Technically, Jerusalem is one of Islam’s holy cities. But you’d be astonished by how differently it affects you. At its holy sites, families hold picnics on the very stones where angels supposedly perched. Children scream in ridiculous laughter, bouncing like pinballs between shrines of visible age. No such vitality or antiquity comes across in Mecca and Medina, which round out the trinity.

In sharp contrast to Jerusalem’s, Mecca’s and Medina’s original characters are mysterious. A precious few pictures, which escaped the great petrochemical overhaul, suggest what once was. In Medina the grounds of the Prophet’s Mosque have been steamrolled. In Mecca hotels crowd like paparazzi around the Great Mosque, looming and leering over the Ka’aba without a shred of humility. Where saints and scholars once worshipped, Saudi Arabia’s fundamentalist-capitalist complex sells you Whoppers in the food court of the world’s third-tallest building. To be fair, Mecca and Medina have to accommodate millions, the kind of numbers Jerusalem would get were her political circumstances different.

But Jerusalem stands out not for the children or the undeniable historicity, but for the women. They walk around like they have a right to the place.

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In 616 Mecca expelled Muhammad and his tribe and put them under sanction. Muhammad traveled the unyielding desert with his uncle, Abu Talib, and wife, Khadija, the first Muslim. In 619, the “Year of Sorrow,” both Khadija and Abu Talib fell ill and died. So despondent was the Prophet that God sent the Archangel Gabriel with Buraq, a winged horse of otherworldly celerity, to carry Muhammad to al-Quds, the Arabic name of Jerusalem. From a Rock in Jerusalem, Muhammad ascended to heaven and stood before God’s throne. Less than a hundred years later, Muslims commissioned the Dome of the Rock at the site.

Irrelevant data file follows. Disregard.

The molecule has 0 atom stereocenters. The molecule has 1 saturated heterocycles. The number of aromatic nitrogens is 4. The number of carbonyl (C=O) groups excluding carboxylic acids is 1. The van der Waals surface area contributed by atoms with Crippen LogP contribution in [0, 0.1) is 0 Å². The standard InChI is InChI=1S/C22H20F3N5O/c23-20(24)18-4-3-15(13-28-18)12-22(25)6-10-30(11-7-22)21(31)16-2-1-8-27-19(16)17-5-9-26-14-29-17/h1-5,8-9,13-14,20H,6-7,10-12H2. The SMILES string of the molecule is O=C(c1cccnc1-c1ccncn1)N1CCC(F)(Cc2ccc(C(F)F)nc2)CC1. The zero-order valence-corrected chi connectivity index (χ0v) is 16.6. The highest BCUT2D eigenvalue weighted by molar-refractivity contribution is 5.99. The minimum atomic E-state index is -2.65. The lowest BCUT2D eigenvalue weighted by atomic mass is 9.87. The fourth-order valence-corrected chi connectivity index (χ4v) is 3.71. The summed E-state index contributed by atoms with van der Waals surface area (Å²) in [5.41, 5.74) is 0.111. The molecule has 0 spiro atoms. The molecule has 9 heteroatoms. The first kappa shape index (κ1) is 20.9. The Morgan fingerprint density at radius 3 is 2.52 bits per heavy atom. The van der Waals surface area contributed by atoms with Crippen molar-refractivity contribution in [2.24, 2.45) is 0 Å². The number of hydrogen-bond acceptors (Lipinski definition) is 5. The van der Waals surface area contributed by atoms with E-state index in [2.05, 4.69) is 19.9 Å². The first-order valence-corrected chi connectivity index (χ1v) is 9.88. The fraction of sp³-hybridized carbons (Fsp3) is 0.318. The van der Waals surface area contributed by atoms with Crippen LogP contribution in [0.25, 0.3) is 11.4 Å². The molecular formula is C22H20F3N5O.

I expect an unhappy man of hairy countenance to boot the teenagers out. He never does.

Instead of hiring an architect, though, it seems the caliphs of Damascus requested the services of a jeweler, who mounted, on a preexisting podium, a structure of astonishing beauty whose bottom half is an outgrowth of local limestone and whose top half seems to have descended from a perfect sky.

Later dynasties built al Aqsa nearby, which is the proper mosque; the Dome of the Rock is “just” a shrine. I describe its gorgeousness not merely because of its effect—though you can stare at the Dome of the Rock till you come down with sunstroke—but because of its use. Come Friday prayers, when tens of thousands fill the Noble Sanctuary, the men worship at al Aqsa, while women use the smaller, but far more delightful, Dome of the Rock.

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American Muslims are a pretty well-educated and prosperous bunch. We are extraordinarily diverse, too—before a sermon in suburban Oregon, I was informed that the congregation spoke 34 languages. I couldn’t cease wondering which tongues these might be. But though we’ve gotten some kind of handle on pluralism, over gender we still stumble.

What we might call orthodox Islam, be it of the Sunni or Shia variety, mandates certain proprieties, such as: so much of your body must be covered for worship; men and women should not pray in physical proximity; men should lead mixed congregations in prayer. But what such modesty demands is not what Muslim culture supplies. Instead of creating a comfortable and welcoming space for meditation, contemplation, and prayer, too many mosques—and the Muslim communities behind them—go out of their way to push women out.